David Antonio Hernandez, 21, was killed in a motorcycle accident, which officials say involved a city truck driven by a city public works employee. According to a news report in the San Gabriel Valley Tribune, the fatal collision occurred the afternoon of February 25, 2016 along San Bernardino Road at Prospero Drive. Coroner’s officials determined that Hernandez died from multiple blunt-force trauma.
Police say the rider was heading east on San Bernardino Road when his Harley-Davidson Sportster collided with a city-owned Ford F-250 pickup truck driven by a 54-year-old employee of the Covina Public Works Department. The pickup truck was northbound on Prospero Drive when the two vehicles collided at the intersection. Hernandez was pronounced dead at the scene. The cause of this fatal collision remains under investigation.
Traffic Accident Statistics
According to California Highway Patrol’s 2013 Statewide Integrated Traffic Records System (SWITRS), there were no fatal accidents, but 77 injuries reported as a result of traffic accidents in the city of Covina. In Los Angeles County as a whole, 585 deaths and 50,917 injuries were reported as a result of traffic accidents during the same year.
Potential Stop Sign Violation?
Based on this news report, it appears that the rider was heading east on San Bernardino and the pickup truck was northbound on Prospero. There’s a stop sign for northbound traffic on Prospero, which means traffic must stop and yield the right of way to traffic on San Bernardino. There are no stop signs for traffic on San Bernardino. We trust officials are looking into whether the driver of the pickup truck failed to yield to the motorcycle.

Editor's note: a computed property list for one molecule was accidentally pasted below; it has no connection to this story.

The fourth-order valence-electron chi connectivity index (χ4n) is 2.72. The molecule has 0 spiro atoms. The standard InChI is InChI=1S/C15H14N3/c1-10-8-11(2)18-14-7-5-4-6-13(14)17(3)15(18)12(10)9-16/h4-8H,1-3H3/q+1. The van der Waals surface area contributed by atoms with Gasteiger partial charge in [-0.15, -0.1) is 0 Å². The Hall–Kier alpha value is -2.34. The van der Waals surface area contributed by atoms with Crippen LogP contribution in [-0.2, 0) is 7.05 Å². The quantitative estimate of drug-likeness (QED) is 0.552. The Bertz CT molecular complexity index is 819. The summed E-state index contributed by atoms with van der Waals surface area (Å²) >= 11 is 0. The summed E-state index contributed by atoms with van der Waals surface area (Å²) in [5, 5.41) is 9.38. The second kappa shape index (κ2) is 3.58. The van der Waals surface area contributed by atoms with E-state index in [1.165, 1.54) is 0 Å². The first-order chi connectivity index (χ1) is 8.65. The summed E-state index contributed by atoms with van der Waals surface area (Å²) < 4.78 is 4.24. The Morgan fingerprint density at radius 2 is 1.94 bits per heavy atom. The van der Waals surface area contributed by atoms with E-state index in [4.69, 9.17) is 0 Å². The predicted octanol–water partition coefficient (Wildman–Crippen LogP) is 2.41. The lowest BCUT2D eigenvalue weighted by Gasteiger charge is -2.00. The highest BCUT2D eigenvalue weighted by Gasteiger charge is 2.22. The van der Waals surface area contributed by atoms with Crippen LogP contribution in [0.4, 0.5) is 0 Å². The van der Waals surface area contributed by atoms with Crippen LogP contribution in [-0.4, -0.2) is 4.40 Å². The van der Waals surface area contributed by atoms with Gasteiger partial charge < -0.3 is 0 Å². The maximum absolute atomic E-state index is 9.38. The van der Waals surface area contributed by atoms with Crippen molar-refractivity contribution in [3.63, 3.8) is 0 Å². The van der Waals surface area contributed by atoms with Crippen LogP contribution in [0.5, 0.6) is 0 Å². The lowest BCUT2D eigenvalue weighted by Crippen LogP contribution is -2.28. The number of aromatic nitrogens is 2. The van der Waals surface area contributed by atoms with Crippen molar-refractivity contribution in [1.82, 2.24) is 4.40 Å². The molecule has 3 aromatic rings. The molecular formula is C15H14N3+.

California law requires drivers to come to a complete stop at a stop sign and proceed with caution. According to California Vehicle Code section 21802 (a): “The driver of any vehicle approaching a stop sign at the entrance to, or within, an intersection shall stop as required by Section 22450. The driver shall then yield the right-of-way to any vehicles which have approached from another highway, or which are approaching so closely as to constitute an immediate hazard, and shall continue to yield the right-of-way to those vehicles until he or she can proceed with reasonable safety.”
In this particular case, if the city employee failed to yield the right of way to the motorcyclist, the family of the deceased victim might be able to file a wrongful death claim not only against the driver, but also his employer, the city, since he appears to have been on the job, operating a city-owned vehicle. In such cases, families of deceased victims should file a notice of claim within 180 days of the incident. An experienced Los Angeles personal injury lawyer who has successfully handled claims against governmental entities will be able to help victims’ families file such a claim in a timely manner and assist them with securing fair compensation for their significant losses.